A legally inadequate theory is a “mistake about the law, as opposed to a mistake concerning the weight or factual import of the evidence.”   See Griffin, 502 U.S. at 59, 112 S.Ct. 466.   Such legal error occurs when, “even if the government proved everything it possibly could prove, the defendant's conduct would not constitute the crime charged.”  Tomblin, 46 F.3d at 1386.   Under these circumstances, “the proper rule to be applied is that which requires a verdict to be set aside in cases where the verdict is supportable on one ground, but not on another, and it is impossible to tell which ground the jury selected.”  Yates v. United States, 354 U.S. 298, 313, 77 S.Ct. 1064, 1 L.Ed.2d 1356 (1957);  see also Griffin, 502 U.S. at 59, 112 S.Ct. 466 (legal error is controlled by Yates ).   Here, because Guevara had no duty to prevent Velia's death, his conviction for her murder could have been based on a legally insufficient ground.   Thus, even if the evidence and instructions properly allowed the jury to convict under the aiding theory, we cannot presume the jury based its verdict on the legally sufficient ground.   See Tomblin, 46 F.3d at 1386.

The error was compounded by the State's repeated urging of the jury to find Guevara guilty as a party because he failed to protect Velia.   During voir dire, the prosecutor explained the aiding theory to the jury and provided various examples, such as a get-away driver in a bank robbery.   A venire-person then asked, “Are you also to consider a party to the crime if you didn't do anything to prevent it?   If you were in a position where you didn't know-you weren't part of the plan, but you were-you were with the group and could have prevented it at the time, like in a gang situation?”   The prosecutor answered,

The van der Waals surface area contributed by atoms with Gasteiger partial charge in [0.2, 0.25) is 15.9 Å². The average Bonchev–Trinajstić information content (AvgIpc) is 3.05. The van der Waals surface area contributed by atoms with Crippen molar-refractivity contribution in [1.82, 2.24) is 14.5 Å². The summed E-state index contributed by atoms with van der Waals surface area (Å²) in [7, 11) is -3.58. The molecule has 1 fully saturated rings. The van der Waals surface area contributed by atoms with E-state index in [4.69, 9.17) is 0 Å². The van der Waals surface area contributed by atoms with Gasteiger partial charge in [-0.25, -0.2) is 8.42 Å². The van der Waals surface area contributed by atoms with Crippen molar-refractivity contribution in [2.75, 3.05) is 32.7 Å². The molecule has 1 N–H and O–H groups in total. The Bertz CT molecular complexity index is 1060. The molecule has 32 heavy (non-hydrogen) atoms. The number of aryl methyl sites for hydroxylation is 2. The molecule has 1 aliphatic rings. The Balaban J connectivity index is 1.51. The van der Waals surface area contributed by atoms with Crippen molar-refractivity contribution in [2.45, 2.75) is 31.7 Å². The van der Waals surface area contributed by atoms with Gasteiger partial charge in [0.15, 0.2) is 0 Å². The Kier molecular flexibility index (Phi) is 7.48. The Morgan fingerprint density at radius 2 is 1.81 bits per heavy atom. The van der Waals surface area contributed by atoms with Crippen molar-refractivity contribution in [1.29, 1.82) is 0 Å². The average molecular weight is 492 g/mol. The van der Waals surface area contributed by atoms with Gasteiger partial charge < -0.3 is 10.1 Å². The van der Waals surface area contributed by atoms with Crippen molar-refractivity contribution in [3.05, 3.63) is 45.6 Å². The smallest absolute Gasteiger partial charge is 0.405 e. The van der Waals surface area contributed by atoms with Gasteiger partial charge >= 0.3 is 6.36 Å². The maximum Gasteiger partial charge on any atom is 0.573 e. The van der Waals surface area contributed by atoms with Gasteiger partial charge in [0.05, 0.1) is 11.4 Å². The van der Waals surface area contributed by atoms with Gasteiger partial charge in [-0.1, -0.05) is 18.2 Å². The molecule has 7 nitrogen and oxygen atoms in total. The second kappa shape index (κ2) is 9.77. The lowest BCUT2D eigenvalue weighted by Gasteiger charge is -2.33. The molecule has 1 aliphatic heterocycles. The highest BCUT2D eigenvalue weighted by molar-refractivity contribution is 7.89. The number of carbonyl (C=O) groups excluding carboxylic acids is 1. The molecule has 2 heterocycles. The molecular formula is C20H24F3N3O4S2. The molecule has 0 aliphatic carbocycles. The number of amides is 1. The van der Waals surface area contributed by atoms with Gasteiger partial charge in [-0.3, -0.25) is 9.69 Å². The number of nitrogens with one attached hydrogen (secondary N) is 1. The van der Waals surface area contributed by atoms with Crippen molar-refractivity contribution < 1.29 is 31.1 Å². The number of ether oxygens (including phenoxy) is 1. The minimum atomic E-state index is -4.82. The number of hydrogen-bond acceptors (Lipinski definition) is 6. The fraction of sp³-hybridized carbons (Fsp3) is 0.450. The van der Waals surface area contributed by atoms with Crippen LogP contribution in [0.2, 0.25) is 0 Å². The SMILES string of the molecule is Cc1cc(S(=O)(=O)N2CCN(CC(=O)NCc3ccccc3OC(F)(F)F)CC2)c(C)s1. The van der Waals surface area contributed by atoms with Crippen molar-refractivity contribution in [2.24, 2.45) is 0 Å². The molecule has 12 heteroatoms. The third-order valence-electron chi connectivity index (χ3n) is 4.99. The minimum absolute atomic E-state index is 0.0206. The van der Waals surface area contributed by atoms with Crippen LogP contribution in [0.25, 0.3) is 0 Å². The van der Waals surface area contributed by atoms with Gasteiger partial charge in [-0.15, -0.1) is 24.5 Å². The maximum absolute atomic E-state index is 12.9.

That would depend on the circumstance.   Usually in the law you have to have some type of affirmative duty to assist somebody before you can be charged with a crime of omission.   But there are also some circumstances where what you are saying might be useful as far as determining whether someone aided or assisted.

Let's suppose your job is you are a bodyguard, all right, and if you are a bodyguard, what is your job?   Your job is to keep people from coming after the person that you are protecting.   But if you as a bodyguard, with the intent to aid or assist in the commission of the offense, step away and let those people go forward and harm that person, then a jury could convict you as being a party to the offense because you did something and you aided or attempted to aid in doing that.

It's a different story than if you just happened to know about a crime and don't do anything about it, all right.   But sometimes in a situation not doing-it would be a rare situation, but making yourself where you no longer were able to protect that person, if it aids, if it assists and you are doing it with the intent to promote.   All right?   I think that is the important thing to think about․ Does that make sense?


Yeah. We are not talking about the situations where you don't know what is going on and we are not talking about the situation where you do know what's going on but you don't want it to happen.   Not the person who is just along for the ride and doesn't want it to happen.

We are talking about a situation where somebody is assisting or encouraging the act even if it is by something they don't do.   Like I said, you can be a bodyguard who steps aside.   It can be a very minor act.   You can procure the bullets for the gun.   You could basically do just about anything as long as that one act, or more than one act, aids, assists, attempts to aid, encourages, solicits the act and you do so with the intent to promote or assist.․